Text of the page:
10 truths about the stock market

By TKer by Sam Ro

A mental framework for investors

The stock market can be an intimidating place: it’s real money on the line, there’s an overwhelming amount of information, and people have lost fortunes very quickly.

But it’s also a place where thoughtful investors have long accumulated a lot of wealth.

The primary difference between those two outlooks is related to misconceptions about the stock market that can lead people to make poor investment decisions.

With that in mind, I present to you ten truths about the stock market.

1. The long game is undefeated

There’s nothing the stock market hasn’t overcome.

“Over the long term, the stock market news will be good,” billionaire investor Warren Buffett, the greatest investor in history, wrote in an op-ed for The New York Times during the depths of the global financial crisis. “In the 20th century, the United States endured two world wars and other traumatic and expensive military conflicts; the Depression; a dozen or so recessions and financial panics; oil shocks; a flu epidemic; and the resignation of a disgraced president. Yet the Dow rose from 66 to 11,497.”

Since that op-ed was published, the market emerged from the global financial crisis. It’s also overcome a U.S. credit rating downgrade and a global pandemic among many other challenges. The Dow closed Thursday at 34,912, just 2% from its all-time high.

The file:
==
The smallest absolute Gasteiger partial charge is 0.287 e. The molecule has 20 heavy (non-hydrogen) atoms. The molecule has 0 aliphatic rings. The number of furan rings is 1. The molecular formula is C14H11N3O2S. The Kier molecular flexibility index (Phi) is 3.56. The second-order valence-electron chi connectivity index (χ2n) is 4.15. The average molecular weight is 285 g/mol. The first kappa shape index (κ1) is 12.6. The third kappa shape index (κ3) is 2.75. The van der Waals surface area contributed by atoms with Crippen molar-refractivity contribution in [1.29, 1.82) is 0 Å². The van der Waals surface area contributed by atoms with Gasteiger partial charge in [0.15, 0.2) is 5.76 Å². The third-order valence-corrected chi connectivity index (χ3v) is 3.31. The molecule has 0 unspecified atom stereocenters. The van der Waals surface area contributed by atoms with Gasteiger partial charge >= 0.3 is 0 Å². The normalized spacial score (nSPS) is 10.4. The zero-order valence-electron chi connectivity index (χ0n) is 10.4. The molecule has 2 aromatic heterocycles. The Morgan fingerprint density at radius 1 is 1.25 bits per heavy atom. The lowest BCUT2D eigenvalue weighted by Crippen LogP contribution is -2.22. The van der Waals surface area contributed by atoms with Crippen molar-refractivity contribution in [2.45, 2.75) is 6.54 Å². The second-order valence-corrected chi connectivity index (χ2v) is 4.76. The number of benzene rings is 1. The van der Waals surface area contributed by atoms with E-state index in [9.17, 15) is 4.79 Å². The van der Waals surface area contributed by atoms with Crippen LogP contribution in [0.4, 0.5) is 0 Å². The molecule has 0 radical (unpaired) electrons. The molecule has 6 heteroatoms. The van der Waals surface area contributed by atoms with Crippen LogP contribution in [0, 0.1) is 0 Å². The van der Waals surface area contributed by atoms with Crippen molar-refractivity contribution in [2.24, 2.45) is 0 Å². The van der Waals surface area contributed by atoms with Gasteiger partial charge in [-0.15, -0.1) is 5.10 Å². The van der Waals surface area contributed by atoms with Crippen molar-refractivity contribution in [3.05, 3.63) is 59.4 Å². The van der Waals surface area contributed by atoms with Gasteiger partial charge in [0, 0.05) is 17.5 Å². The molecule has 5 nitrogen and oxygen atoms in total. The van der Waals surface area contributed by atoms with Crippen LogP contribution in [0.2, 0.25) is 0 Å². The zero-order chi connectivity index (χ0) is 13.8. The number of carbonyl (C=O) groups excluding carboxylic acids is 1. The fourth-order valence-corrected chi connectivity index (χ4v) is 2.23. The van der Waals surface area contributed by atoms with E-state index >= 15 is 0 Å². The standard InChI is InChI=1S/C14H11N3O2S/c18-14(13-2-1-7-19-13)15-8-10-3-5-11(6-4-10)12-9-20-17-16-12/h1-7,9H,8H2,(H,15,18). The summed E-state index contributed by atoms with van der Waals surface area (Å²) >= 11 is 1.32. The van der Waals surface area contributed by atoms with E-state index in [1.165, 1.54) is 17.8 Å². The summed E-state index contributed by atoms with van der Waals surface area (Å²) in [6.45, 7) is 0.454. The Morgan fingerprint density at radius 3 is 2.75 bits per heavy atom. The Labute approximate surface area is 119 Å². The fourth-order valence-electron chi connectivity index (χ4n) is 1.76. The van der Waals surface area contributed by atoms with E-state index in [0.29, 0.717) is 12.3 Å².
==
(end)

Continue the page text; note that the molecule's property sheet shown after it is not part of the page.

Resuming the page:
Btw, historically you didn’t have to wait a hundred years for positive returns. Since 1926, there’s never been a 20-year period where the stock market didn’t generate a positive return.

While stocks usually go up over much shorter periods, the odds of positive returns improve as you lengthen your time horizon.

2. You can get smoked in the short-term

Bull markets come with lots of bumps in the road.

While the S&P 500 has usually generated positive annual returns, it’s also seen an average drawdown (i.e. a decline from its high) of 14% during those years.

The chart below from JP Morgan Asset Management does a nice job illustrating this…. read more